Meir Ben-Dov, Historical Atlas of Jerusalem. Translated by David Louvish.
(New York and London: Continuum, 2002), xvi, 400 pp. ISBN 0-8264-1379-X. $50.00
Reviewed by Ryan Byrne
University of Maryland, Baltimore County

One might best characterize Meir Ben-Dov’s Historical Atlas of Jerusalem as a popular coffee-table book offered for sale at a scholarly price were it not for the absence of lavish and colorful pictures. One is inclined to give author and publisher full benefit of the doubt that this work seeks out a lay audience, but, for a volume priced at US $50, consumers of popular history or archaeology should expect more glitz for their money. The solicitation of peer review in this medium, however, suggests a more erudite intent and demands a fiercer level of scrutiny. If the author intended to produce a scholarly English edition of the antecedent Hebrew version, there is much to answer for. Historical Atlas of Jerusalem is neither a particularly useful atlas nor a reliable history—if the systematic citation of data or the attribution of proper scholarly credit qualifies a work as reliable.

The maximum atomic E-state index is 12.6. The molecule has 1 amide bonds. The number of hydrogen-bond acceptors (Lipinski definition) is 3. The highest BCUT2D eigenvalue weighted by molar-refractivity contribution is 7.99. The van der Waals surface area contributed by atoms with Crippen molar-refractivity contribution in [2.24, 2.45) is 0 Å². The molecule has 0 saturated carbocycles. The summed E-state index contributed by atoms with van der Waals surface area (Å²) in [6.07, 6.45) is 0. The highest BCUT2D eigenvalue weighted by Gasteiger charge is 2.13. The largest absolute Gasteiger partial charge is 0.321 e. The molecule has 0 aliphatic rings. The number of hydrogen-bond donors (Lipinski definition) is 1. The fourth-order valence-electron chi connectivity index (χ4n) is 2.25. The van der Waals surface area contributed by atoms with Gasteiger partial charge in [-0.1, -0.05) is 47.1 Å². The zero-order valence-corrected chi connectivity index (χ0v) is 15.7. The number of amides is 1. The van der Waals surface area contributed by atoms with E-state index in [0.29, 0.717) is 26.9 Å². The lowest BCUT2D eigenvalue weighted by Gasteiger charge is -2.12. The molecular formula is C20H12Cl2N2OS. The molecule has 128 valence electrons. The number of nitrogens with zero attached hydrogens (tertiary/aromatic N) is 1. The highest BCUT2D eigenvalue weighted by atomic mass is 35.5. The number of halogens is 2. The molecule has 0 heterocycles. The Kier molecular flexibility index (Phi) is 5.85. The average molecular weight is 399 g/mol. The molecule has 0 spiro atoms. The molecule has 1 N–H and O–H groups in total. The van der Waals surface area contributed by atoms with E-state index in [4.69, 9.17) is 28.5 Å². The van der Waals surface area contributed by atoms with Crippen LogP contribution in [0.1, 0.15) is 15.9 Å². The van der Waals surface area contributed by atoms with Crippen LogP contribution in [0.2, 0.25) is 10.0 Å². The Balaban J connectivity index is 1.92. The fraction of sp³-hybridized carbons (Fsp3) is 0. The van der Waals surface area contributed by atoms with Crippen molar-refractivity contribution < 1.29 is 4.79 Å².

The search for a single footnote or other substantive supporting documentation throughout nearly 400 pages of narrative text, spanning the Bronze Age to the turn of the second millennium ce, may exhaust and frustrate the reader. A few examples will suffice. Concluding a discussion of Abdi-Heba’s Jerusalem, Ben-Dov cites the city’s “relatively prosperous population” (p. 37) based on the distribution of LB sherds, but he offers no citations of specific finds or find-spots. Ben-Dov elsewhere states that the “territory of the city-state of Jerusalem may be estimated from the list of places mentioned in the El-Amarna letters: its area was about half that of the province of Yehud (Judah) under Persian rule” (p. 38) without mention of Finkelstein’s important study of territorial spheres in the Amarna letters.1 This he does, moreover, without reference to Na’aman’s seminal article on responsible and irresponsible inferences from the Abdi-Heba corpus.2 For the Iron Age, Ofer’s signature survey work in the Judean Hills goes unmentioned and, as far as I can tell, unconsulted.3 Indeed, Na’aman, Finkelstein, and Ofer are nowhere to be found in the bibliography. The neglect of numerous other sine qua non studies seriously undermines the value of this book even for the lay reader interested in a scholar’s informed condensation of important, much less current, research on Jerusalem and its hinterland.